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Pets and Dehydration: Could Your Pet Have a Drinking Problem?

It’s fairly common knowledge that the human body is approximately sixty percent water. This makes good hydration very important, especially when the individual is sweating out a large portion of this water. However, as important as it is for humans to drink plenty of water, it’s even more important for pets.

Pets and Dehydration

Where the human body is approximately sixty percent water, your pet’s body is approximately eighty percent water. Just as dehydration can be uncomfortable and dangerous in humans, it can also be uncomfortable and dangerous in pets. Unfortunately, many pet owners aren’t fully aware of the dangers of dehydration and how to prevent or resolve it. Some are even content to let their pet drink puddle water, milk and don’t worry much about it at all. Those who do provide their pet with fresh water aren’t usually sure of exactly how much water they should give their pets to drink. And perhaps most alarmingly, the majority of pet owners don’t actually know how to tell if their pet is dehydrated and what to do about this condition.

It is a common misconception that panting dogs are dehydrated dogs. In actuality, panting is a normal, natural way for dogs to cool their body down or even cope with anxiety. A dehydrated dog or cat has more distinctive symptoms of dehydration, such as sunken eyes, dry gums, lethargy, weakness, collapse and loss of skin elasticity. The loss of skin elasticity is a wonderful yardstick to use to determine if a pet may be suffering from even low levels of dehydration–long before they develop more extensive problems and symptoms. You can test your pet’s skin elasticity by using your thumb and forefinger to pinch a little skin on their back or at the top of their head. When you release their skin, it will either spring back into place or move slowly back into place. If it springs back into place, your pet is well hydrated. If it moves slowly back into place, your pet is dehydrated.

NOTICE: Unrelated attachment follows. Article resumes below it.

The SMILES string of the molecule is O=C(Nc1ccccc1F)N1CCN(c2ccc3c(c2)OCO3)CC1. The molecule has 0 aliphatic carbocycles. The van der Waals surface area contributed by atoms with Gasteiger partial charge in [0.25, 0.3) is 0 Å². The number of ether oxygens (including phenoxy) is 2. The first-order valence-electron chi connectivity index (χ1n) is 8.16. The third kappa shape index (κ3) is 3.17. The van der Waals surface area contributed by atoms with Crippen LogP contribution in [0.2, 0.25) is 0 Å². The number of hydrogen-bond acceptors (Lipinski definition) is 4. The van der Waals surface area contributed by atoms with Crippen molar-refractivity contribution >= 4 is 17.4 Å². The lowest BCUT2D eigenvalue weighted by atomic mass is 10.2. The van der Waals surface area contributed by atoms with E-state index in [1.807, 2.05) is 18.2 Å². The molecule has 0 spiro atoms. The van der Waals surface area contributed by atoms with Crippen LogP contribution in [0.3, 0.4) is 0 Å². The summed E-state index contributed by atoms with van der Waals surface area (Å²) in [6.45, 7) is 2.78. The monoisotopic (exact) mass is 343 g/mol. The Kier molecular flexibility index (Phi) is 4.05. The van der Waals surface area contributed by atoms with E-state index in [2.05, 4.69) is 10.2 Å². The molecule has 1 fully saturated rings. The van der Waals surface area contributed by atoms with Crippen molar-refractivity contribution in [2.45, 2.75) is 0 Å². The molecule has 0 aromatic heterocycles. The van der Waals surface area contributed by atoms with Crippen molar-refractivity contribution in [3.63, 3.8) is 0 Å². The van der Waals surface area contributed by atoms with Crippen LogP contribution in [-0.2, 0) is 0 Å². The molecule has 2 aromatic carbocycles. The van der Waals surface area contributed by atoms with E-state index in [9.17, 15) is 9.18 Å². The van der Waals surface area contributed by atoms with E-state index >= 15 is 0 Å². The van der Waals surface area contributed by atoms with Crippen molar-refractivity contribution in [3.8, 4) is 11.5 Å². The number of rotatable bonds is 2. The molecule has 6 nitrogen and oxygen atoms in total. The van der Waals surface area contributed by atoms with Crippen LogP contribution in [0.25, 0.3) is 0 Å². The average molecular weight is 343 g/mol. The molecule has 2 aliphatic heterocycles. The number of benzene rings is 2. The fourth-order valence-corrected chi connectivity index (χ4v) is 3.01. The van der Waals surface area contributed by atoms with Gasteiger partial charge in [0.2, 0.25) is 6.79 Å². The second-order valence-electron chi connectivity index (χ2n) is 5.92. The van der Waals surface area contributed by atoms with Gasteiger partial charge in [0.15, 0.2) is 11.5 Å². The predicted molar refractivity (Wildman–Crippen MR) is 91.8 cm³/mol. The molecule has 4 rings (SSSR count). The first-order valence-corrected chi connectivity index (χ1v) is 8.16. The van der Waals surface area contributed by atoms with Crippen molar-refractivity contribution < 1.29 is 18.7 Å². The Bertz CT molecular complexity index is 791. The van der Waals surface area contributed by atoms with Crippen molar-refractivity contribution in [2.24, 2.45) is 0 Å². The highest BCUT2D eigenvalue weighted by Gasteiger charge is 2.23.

Once you have determined that your pet is dehydrated, it becomes critical to aid them in restoring proper hydration. In a survey conducted in the UK, it was found that puddle water was the most common thing that dogs loved to drink when away from fresh water. Unfortunately, puddle water can be contaminated with dangerous elements, such as oil or gas from passing cars, and can then cause upset stomachs and other health problems. This same survey indicated that many cat owners offered fresh milk to their cats regularly, believing that this was good for them. In actuality, all cats are lactose intolerant and can suffer from severe cramps, diarrhea and obesity as a result of its regular ingestion.

So what should you give your pets and in what quantities? The answer is fresh water, and in large volume. More specifically, cats and dogs weighing around ten pounds will need to drink about eleven ounces of water a day, dogs weighing around eighteen pounds will need to drink about nineteen ounces of water a day, dogs weighing around fifty pounds will need to drink about fifty-seven ounces of water a day, dogs weighing around eighty pounds will need to drink about eighty-three ounces of water a day, and so on. This means that they should always have access to clean, fresh water at home, and even on short car trips. Some pets need to be directed to water and encouraged to drink it, but others will take care of this on their own if fresh water is simply made available to them. Either way, it can greatly improve our pets’ health, happiness and comfort if we ensure they always have sufficient quantities of clean water available to them.

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